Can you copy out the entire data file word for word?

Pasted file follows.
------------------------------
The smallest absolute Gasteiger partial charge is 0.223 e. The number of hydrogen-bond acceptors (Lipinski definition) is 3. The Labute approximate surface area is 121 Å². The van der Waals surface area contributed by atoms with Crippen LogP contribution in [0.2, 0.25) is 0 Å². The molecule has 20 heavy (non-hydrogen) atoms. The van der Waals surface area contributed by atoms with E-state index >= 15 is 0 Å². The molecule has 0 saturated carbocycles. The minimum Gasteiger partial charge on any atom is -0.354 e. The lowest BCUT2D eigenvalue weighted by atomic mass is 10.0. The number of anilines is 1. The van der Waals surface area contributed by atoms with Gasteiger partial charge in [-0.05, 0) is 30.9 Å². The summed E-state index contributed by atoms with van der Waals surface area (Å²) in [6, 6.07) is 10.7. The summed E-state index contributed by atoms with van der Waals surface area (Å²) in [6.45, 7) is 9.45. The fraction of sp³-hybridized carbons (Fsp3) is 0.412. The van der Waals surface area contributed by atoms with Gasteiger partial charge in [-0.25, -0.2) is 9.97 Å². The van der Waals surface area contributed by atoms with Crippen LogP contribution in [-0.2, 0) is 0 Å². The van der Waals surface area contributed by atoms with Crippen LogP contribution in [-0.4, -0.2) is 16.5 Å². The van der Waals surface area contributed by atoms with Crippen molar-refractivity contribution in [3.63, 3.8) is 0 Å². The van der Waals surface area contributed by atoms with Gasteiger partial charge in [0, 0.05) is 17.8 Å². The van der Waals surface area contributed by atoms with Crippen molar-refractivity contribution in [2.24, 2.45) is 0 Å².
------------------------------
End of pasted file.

The smallest absolute Gasteiger partial charge is 0.223 e. The number of hydrogen-bond acceptors (Lipinski definition) is 3. The Labute approximate surface area is 121 Å². The van der Waals surface area contributed by atoms with Crippen LogP contribution in [0.2, 0.25) is 0 Å². The molecule has 20 heavy (non-hydrogen) atoms. The van der Waals surface area contributed by atoms with E-state index >= 15 is 0 Å². The molecule has 0 saturated carbocycles. The minimum Gasteiger partial charge on any atom is -0.354 e. The lowest BCUT2D eigenvalue weighted by atomic mass is 10.0. The number of anilines is 1. The van der Waals surface area contributed by atoms with Gasteiger partial charge in [-0.05, 0) is 30.9 Å². The summed E-state index contributed by atoms with van der Waals surface area (Å²) in [6, 6.07) is 10.7. The summed E-state index contributed by atoms with van der Waals surface area (Å²) in [6.45, 7) is 9.45. The fraction of sp³-hybridized carbons (Fsp3) is 0.412. The van der Waals surface area contributed by atoms with Gasteiger partial charge in [-0.25, -0.2) is 9.97 Å². The van der Waals surface area contributed by atoms with Crippen LogP contribution in [-0.2, 0) is 0 Å². The van der Waals surface area contributed by atoms with Crippen LogP contribution in [-0.4, -0.2) is 16.5 Å². The van der Waals surface area contributed by atoms with Crippen molar-refractivity contribution in [3.63, 3.8) is 0 Å². The van der Waals surface area contributed by atoms with Gasteiger partial charge in [0, 0.05) is 17.8 Å². The van der Waals surface area contributed by atoms with Crippen molar-refractivity contribution in [2.24, 2.45) is 0 Å².